SINGAPORE - A pair of newly-weds who relocated themselves to Australia after the husband was sent there for a work assignment, became caught in a battle over their matrimonial flat in Sengkang after they became involved in a motor vehicle accident that left the wife paralysed.
Madam Ho Shin Hwee, had been working as an accountant, but she gave up her job to join her husband, Mr Kwik Mak Seng, Mark.
Then in July 2003, Mr Kwik, now 37, was driving when he fell asleep at the wheel and became involved in an accident. Madam Ho, now 35, was a passenger onboard the vehicle at the time. She was left permanently disabled and later received an insurance payout of $4.56 million (AUD$3.8 million) in August 2011.
They returned to Singapore, but Mr Kwik left their home in July 2004, a year after the accident.
The couple were separated, and in December 2010, Madam Ho filed for a divorce.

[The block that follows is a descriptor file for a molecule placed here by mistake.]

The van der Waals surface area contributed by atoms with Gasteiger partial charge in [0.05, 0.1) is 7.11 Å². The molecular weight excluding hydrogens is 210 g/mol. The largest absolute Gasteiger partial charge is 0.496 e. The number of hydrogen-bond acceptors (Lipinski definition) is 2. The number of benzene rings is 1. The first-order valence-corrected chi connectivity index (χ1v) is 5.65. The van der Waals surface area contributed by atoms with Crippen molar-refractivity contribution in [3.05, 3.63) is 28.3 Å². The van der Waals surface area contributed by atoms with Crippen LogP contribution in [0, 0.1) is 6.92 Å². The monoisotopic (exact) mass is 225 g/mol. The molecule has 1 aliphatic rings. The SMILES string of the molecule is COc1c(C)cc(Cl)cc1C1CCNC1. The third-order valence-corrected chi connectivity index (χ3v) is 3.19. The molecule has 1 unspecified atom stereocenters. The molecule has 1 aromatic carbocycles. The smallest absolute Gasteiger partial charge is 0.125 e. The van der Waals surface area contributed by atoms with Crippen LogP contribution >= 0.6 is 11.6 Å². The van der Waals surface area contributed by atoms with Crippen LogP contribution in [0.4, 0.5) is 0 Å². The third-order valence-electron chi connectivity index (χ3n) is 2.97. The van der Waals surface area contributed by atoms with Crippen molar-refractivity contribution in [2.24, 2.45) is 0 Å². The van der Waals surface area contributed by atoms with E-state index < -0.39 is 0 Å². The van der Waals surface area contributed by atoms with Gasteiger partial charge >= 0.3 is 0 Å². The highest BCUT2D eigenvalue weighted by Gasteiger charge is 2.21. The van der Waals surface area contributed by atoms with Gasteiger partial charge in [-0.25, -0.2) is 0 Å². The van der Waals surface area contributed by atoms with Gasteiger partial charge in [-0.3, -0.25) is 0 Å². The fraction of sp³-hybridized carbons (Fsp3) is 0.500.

Madam Ho went to court to ask for their matrimonial flat, valued at $490,000, to be solely under her name, without any refund to Mr Kwik's CPF contribution towards the flat. She also wanted a lump sum maintenance of $276,000 from her ex-husband, or a monthly alimony of $2,300 for a period of 10 years.
Before the divorce, Mr Kwik paid about $46,000, while Madam forked out about $23,500 to re-pay the loan on their flat.
However, Mr Kwik claimed 80 per cent of the net proceeds from the sale of their flat. He was also unwilling to pay any maintenance towards Madam Ho's upkeep as his monthly salary is $2,500. $950 of that goes to rental expenses.
But the High Court ruled that Madam Ho should receive 47 per cent of the net proceeds from the sale of the matrimonial home, while Mr Kwik should receive 53 per cent.
Judge Lionel Yee said in his judgement that he arrived at this allocation after taking into account both parties' financial and non-financial contributions when dividing the matrimonial flat. These included their CPF contributions in purchasing the flat, which was about 33.87 per cent by Madam Ho and 66.13 per cent by Mr Kwik.